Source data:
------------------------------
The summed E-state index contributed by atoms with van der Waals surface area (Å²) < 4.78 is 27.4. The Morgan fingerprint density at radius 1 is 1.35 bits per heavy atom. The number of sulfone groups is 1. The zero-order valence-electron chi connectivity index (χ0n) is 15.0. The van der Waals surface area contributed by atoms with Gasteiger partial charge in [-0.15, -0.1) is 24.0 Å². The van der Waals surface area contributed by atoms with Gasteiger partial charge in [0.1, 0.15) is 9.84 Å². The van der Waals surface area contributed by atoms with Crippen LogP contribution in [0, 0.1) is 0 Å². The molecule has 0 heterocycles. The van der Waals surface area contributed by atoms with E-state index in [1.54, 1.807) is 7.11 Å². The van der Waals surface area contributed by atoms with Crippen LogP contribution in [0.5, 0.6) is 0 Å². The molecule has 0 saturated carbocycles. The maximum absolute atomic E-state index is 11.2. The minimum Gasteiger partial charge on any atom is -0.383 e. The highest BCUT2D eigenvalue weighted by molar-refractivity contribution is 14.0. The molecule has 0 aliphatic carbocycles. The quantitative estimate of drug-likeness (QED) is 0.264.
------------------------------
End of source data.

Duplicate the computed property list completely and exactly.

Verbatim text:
The summed E-state index contributed by atoms with van der Waals surface area (Å²) < 4.78 is 27.4. The Morgan fingerprint density at radius 1 is 1.35 bits per heavy atom. The number of sulfone groups is 1. The zero-order valence-electron chi connectivity index (χ0n) is 15.0. The van der Waals surface area contributed by atoms with Gasteiger partial charge in [-0.15, -0.1) is 24.0 Å². The van der Waals surface area contributed by atoms with Gasteiger partial charge in [0.1, 0.15) is 9.84 Å². The van der Waals surface area contributed by atoms with Crippen LogP contribution in [0, 0.1) is 0 Å². The molecule has 0 heterocycles. The van der Waals surface area contributed by atoms with E-state index in [1.54, 1.807) is 7.11 Å². The van der Waals surface area contributed by atoms with Crippen LogP contribution in [0.5, 0.6) is 0 Å². The molecule has 0 saturated carbocycles. The maximum absolute atomic E-state index is 11.2. The minimum Gasteiger partial charge on any atom is -0.383 e. The highest BCUT2D eigenvalue weighted by molar-refractivity contribution is 14.0. The molecule has 0 aliphatic carbocycles. The quantitative estimate of drug-likeness (QED) is 0.264.